Earlier this year, we wrote about a case in which a district court disqualified an attorney, Donald Holmes, from serving as a relator based, in part, on his use of information in violation of a protective order in a related case in another district court. See “Court Disqualifies Attorney Relator for Ethical Violations” (June 15, 2015). With Holmes’s appeal of that decision pending in the Fifth Circuit, he filed a motion in the District Court for the District of Columbia—the court that originally issued the protective order that Holmes violated—requesting that the court sanction him $1,000 and modify the protective order to permit disclosure of the confidential information to the DOJ and the qui tam court. The court characterized Holmes’s motion as “a likely attempt to show the Fifth Circuit that he has already been sanctioned by this Tribunal in the hopes of having the dismissal there overturned” but explained that it had no power to alter sanctions levied by another court.
On December 1, the New York Times reported on the confidential settlement of unfair labor practices and retaliation claims lodged with the NLRB by two former attorneys with the National Whistleblowers Center in Washington, D.C. According to the article, the whistleblowers were fired shortly after the Center had helped secure a $104 million whistle-blower award against a Swiss bank, a portion of which some thought might have gone to the Center. Additionally, the NYT reports, the firings coincided with the fired attorneys’ efforts to unionize the Center’s workforce. The details of the settled case were themselves sealed, until someone blew the whistle.
Last month, the Eighth Circuit, sitting en banc, overturned a district court’s decision to grant two qui tam relators a share of an FCA settlement that resolved multiple claims, including some claims allegedly unrelated to the relators’ complaint. Rille v. Pricewaterhouse Coopers LLP, et al., No. 11-3514, 2015 WL 5778810 (8th Cir. Oct. 5, 2015). Joining the Sixth Circuit, the Eighth Circuit held that the FCA only entitles a relator to share in the portion of the settlement attributable to the claims that he or she brought. Id.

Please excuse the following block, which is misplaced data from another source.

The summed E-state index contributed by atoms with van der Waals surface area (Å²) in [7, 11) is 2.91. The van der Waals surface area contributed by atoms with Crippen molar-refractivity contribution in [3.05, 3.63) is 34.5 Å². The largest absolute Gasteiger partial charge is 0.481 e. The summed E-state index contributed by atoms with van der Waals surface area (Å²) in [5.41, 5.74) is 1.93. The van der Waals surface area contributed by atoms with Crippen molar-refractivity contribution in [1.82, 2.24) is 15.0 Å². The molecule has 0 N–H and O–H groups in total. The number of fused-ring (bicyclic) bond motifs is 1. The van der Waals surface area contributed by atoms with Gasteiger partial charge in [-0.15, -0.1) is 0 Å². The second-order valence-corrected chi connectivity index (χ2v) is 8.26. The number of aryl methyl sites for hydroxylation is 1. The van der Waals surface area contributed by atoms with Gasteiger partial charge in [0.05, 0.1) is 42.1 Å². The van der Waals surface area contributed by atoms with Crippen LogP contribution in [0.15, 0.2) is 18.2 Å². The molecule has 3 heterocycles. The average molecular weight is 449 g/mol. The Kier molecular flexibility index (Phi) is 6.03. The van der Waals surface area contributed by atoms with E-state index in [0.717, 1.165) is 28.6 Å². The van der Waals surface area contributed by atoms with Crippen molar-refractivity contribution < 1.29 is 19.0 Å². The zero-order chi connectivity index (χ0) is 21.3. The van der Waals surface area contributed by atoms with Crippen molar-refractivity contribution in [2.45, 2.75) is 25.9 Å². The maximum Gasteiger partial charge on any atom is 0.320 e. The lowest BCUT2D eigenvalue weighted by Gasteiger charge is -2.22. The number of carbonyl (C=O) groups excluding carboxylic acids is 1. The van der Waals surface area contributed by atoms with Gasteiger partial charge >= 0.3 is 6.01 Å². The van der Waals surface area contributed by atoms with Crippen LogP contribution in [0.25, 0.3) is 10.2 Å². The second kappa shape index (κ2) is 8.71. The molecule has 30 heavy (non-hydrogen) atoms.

On October 6, 2015, the U.S. District Court for the District of Columbia allowed relator Stephen Shea to refile his case against Verizon in order to avoid the False Claims Act’s first-to-file bar. See U.S. ex rel. Shea v. Verizon Business Network Services et al., No. 09-1050-GK (D.D.C. Oct. 6, 2015). By allowing Shea to refile, the District Court took an important stance on the FCA’s public disclosure bar that may make it more difficult for future defendants to advance the bar.
On July 16, 2015, the Ninth Circuit held that a relator convicted criminally for his role in a fraud against the government must be dismissed from a qui tam action related to the fraud, even if he played only a minor role in the underlying misconduct.
In U.S. ex rel. Schroeder v. CH2M Hill, relator Carl Schroeder, who worked for a U.S. Department of Energy (“DOE”) contractor, submitted false time cards to his employer and was paid over $50,000 in unearned overtime. Many of Schroeder’s colleagues had engaged in similar conduct. DOE’s Office of Inspector General (“OIG”) launched an investigation in 2008. In an OIG interview conducted in December 2008, Schroeder admitted to over-billing for his time.
On July 13, 2015, the District Court for the District of Columbia sided with cyclist Lance Armstrong and his former attorneys, Williams & Connolly, LLP, in their efforts to oppose relator Floyd Landis’ attempt to compel Williams & Connolly to comply with a subpoena for communications among the firm, Armstrong, and Armstrong’s agents, Capital Sports and Entertainment Holdings Inc. (CSE). A copy of the court’s order can be found here.